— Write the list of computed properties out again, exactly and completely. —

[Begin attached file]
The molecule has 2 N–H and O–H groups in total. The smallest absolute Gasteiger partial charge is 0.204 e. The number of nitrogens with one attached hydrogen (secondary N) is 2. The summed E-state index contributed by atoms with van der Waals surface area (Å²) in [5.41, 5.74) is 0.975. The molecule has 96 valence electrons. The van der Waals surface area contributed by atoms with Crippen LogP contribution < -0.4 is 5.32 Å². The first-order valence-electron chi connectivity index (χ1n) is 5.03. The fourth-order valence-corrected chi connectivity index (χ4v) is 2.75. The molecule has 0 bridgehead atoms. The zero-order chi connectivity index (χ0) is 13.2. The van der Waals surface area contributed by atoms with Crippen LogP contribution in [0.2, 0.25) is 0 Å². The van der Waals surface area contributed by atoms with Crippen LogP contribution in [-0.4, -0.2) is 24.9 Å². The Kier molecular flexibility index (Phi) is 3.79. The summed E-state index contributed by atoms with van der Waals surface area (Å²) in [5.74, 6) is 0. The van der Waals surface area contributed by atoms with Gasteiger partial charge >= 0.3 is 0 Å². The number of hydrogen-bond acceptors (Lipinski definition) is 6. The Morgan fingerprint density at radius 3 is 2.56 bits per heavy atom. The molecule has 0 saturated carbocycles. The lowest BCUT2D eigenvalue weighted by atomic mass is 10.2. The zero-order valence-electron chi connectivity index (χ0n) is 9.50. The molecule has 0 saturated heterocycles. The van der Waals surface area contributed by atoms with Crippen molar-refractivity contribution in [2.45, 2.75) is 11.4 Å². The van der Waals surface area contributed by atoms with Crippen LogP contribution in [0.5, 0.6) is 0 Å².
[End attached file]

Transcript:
The molecule has 2 N–H and O–H groups in total. The smallest absolute Gasteiger partial charge is 0.204 e. The number of nitrogens with one attached hydrogen (secondary N) is 2. The summed E-state index contributed by atoms with van der Waals surface area (Å²) in [5.41, 5.74) is 0.975. The molecule has 96 valence electrons. The van der Waals surface area contributed by atoms with Crippen LogP contribution < -0.4 is 5.32 Å². The first-order valence-electron chi connectivity index (χ1n) is 5.03. The fourth-order valence-corrected chi connectivity index (χ4v) is 2.75. The molecule has 0 bridgehead atoms. The zero-order chi connectivity index (χ0) is 13.2. The van der Waals surface area contributed by atoms with Crippen LogP contribution in [0.2, 0.25) is 0 Å². The van der Waals surface area contributed by atoms with Crippen LogP contribution in [-0.4, -0.2) is 24.9 Å². The Kier molecular flexibility index (Phi) is 3.79. The summed E-state index contributed by atoms with van der Waals surface area (Å²) in [5.74, 6) is 0. The van der Waals surface area contributed by atoms with Gasteiger partial charge >= 0.3 is 0 Å². The number of hydrogen-bond acceptors (Lipinski definition) is 6. The Morgan fingerprint density at radius 3 is 2.56 bits per heavy atom. The molecule has 0 saturated carbocycles. The lowest BCUT2D eigenvalue weighted by atomic mass is 10.2. The zero-order valence-electron chi connectivity index (χ0n) is 9.50. The molecule has 0 saturated heterocycles. The van der Waals surface area contributed by atoms with Crippen molar-refractivity contribution in [2.45, 2.75) is 11.4 Å². The van der Waals surface area contributed by atoms with Crippen LogP contribution in [0.5, 0.6) is 0 Å².